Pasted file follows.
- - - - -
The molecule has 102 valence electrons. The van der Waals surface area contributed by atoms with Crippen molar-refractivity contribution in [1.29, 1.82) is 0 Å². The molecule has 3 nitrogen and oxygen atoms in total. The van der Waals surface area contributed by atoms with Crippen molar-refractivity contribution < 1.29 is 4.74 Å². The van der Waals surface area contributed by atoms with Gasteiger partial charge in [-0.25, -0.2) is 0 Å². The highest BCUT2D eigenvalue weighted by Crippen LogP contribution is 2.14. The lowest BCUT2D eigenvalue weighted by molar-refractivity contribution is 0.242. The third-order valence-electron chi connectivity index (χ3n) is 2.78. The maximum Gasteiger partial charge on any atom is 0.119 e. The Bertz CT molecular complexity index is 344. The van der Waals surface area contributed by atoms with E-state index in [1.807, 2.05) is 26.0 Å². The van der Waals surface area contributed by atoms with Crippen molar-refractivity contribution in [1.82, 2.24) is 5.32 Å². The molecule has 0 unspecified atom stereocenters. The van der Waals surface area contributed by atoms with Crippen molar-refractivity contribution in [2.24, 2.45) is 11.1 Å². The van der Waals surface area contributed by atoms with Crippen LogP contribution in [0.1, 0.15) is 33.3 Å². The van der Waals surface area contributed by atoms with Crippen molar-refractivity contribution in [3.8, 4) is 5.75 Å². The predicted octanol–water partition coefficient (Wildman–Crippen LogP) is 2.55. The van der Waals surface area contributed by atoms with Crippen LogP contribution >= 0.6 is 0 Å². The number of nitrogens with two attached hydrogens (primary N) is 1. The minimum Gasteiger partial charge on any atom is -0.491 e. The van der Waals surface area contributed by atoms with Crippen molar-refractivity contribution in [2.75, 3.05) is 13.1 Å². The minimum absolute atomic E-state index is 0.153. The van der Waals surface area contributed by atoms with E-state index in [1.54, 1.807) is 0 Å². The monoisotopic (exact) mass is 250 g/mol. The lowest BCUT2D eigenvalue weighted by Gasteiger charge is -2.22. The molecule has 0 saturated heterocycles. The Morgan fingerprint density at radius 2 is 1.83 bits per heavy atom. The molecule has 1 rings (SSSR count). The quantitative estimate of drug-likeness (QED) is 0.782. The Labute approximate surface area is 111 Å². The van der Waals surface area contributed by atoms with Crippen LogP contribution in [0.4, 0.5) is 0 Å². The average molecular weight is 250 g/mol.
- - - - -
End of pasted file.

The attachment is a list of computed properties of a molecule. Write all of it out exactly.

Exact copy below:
The molecule has 102 valence electrons. The van der Waals surface area contributed by atoms with Crippen molar-refractivity contribution in [1.29, 1.82) is 0 Å². The molecule has 3 nitrogen and oxygen atoms in total. The van der Waals surface area contributed by atoms with Crippen molar-refractivity contribution < 1.29 is 4.74 Å². The van der Waals surface area contributed by atoms with Gasteiger partial charge in [-0.25, -0.2) is 0 Å². The highest BCUT2D eigenvalue weighted by Crippen LogP contribution is 2.14. The lowest BCUT2D eigenvalue weighted by molar-refractivity contribution is 0.242. The third-order valence-electron chi connectivity index (χ3n) is 2.78. The maximum Gasteiger partial charge on any atom is 0.119 e. The Bertz CT molecular complexity index is 344. The van der Waals surface area contributed by atoms with E-state index in [1.807, 2.05) is 26.0 Å². The van der Waals surface area contributed by atoms with Crippen molar-refractivity contribution in [1.82, 2.24) is 5.32 Å². The molecule has 0 unspecified atom stereocenters. The van der Waals surface area contributed by atoms with Crippen molar-refractivity contribution in [2.24, 2.45) is 11.1 Å². The van der Waals surface area contributed by atoms with Crippen LogP contribution in [0.1, 0.15) is 33.3 Å². The van der Waals surface area contributed by atoms with Crippen molar-refractivity contribution in [3.8, 4) is 5.75 Å². The predicted octanol–water partition coefficient (Wildman–Crippen LogP) is 2.55. The van der Waals surface area contributed by atoms with Crippen LogP contribution >= 0.6 is 0 Å². The number of nitrogens with two attached hydrogens (primary N) is 1. The minimum Gasteiger partial charge on any atom is -0.491 e. The van der Waals surface area contributed by atoms with Crippen molar-refractivity contribution in [2.75, 3.05) is 13.1 Å². The minimum absolute atomic E-state index is 0.153. The van der Waals surface area contributed by atoms with E-state index in [1.54, 1.807) is 0 Å². The monoisotopic (exact) mass is 250 g/mol. The lowest BCUT2D eigenvalue weighted by Gasteiger charge is -2.22. The molecule has 0 saturated heterocycles. The Morgan fingerprint density at radius 2 is 1.83 bits per heavy atom. The molecule has 1 rings (SSSR count). The quantitative estimate of drug-likeness (QED) is 0.782. The Labute approximate surface area is 111 Å². The van der Waals surface area contributed by atoms with Crippen LogP contribution in [0.4, 0.5) is 0 Å². The average molecular weight is 250 g/mol.